Europe’s new president, Herman Van Rompuy, is little known outside his native Belgium. One of the few background facts about him circulating since his election is his opposition to Turkish membership in the European Union. The operative quote, expressed in a 2004 speech when he was an opposition deputy in the Belgian parliament, is:
“Turkey is not a part of Europe and will never be part of Europe. An expansion of the EU to include Turkey cannot be considered as just another expansion as in the past . . . The universal values which are in force in Europe, and which are fundamental values of Christianity, will lose vigour with the entry of a large Islamic country such as Turkey.” (Photo: Herman Van Pompuy, 19 Nov 2009/Sebastien Pirlet)
The former Cardinal Joseph Ratzinger, now Pope Benedict, said something quite similar In an interview with Le Figaro, also in 2004: “Turkey always represented another continent throughout history, in permanent contrast with Europe,” he said, and joining it to Europe would be a mistake. Europe is united by its “culture which gives it a common identity. The roots which formed … this continent are those of Christianity.”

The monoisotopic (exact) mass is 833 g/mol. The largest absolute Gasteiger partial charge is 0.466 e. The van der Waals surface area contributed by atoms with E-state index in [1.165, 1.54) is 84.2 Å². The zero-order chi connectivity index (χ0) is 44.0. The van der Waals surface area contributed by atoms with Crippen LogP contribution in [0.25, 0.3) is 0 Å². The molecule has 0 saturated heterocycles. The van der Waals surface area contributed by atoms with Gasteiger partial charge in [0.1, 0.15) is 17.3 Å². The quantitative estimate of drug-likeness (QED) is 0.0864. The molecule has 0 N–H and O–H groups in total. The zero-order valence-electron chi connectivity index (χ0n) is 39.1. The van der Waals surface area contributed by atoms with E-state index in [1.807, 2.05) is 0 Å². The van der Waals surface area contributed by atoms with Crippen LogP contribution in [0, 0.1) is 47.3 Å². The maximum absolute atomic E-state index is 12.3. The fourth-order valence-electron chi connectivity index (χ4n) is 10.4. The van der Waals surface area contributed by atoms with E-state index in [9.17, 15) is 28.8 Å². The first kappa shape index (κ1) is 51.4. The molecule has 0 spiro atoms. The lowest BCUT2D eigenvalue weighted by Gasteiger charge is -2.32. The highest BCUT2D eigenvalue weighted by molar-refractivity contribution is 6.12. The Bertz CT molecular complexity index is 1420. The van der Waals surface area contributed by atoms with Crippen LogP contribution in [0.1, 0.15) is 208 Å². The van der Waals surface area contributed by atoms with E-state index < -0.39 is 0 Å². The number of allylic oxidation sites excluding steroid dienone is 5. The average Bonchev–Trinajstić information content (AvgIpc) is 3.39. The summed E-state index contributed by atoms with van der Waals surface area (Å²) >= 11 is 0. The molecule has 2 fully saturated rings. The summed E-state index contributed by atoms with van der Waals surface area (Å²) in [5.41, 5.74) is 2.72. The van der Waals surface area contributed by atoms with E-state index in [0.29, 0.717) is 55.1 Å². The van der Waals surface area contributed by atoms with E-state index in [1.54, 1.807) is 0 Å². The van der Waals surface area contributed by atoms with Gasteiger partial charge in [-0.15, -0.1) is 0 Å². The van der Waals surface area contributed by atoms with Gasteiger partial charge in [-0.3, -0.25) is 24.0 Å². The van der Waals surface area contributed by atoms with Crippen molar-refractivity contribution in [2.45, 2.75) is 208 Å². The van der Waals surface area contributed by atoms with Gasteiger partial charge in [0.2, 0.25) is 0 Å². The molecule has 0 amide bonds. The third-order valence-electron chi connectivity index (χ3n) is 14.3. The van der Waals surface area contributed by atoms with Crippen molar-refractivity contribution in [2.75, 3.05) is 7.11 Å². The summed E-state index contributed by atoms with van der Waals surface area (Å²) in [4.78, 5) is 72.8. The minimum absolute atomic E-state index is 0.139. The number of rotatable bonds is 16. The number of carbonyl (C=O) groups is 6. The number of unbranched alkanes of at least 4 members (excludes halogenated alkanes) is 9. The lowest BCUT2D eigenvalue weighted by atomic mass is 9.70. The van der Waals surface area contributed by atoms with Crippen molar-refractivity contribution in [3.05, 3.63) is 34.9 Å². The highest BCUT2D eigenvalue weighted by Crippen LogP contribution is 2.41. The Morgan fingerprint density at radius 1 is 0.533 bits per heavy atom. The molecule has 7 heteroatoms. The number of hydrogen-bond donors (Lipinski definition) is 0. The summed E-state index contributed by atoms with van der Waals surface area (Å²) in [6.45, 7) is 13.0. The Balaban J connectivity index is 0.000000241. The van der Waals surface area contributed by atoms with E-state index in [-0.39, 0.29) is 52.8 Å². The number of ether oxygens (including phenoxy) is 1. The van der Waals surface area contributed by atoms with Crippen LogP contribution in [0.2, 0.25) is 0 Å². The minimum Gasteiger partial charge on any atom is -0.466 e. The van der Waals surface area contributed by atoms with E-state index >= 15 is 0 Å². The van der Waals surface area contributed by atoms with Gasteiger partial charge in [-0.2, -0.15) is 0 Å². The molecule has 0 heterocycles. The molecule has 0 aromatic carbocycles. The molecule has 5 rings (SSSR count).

Both these comments were made in the context of a debate about mentioning Europe’s Christian heritage in the EU constitution planned at the time. Some countries, most notably France, opposed any explicit mention of the traditional majority faith on the continent. The Vatican’s reaction was: “The Holy See cannot but express its distress over the opposition of some governments to the explicit recognition of the Christian roots of Europe. It is a question of disregard of the historical evidence and of the Christian identity of European peoples.”
Van Rompuy, a Christian Democrat, is a believeing Catholic who has no problem saying so in public. He attended a Jesuit high school in Brussels and the Catholic University Leuven. Back in 1985, he wrote a book entitled Het christendom. Een moderne gedachte (Christendom, a modern idea), which is now out of print.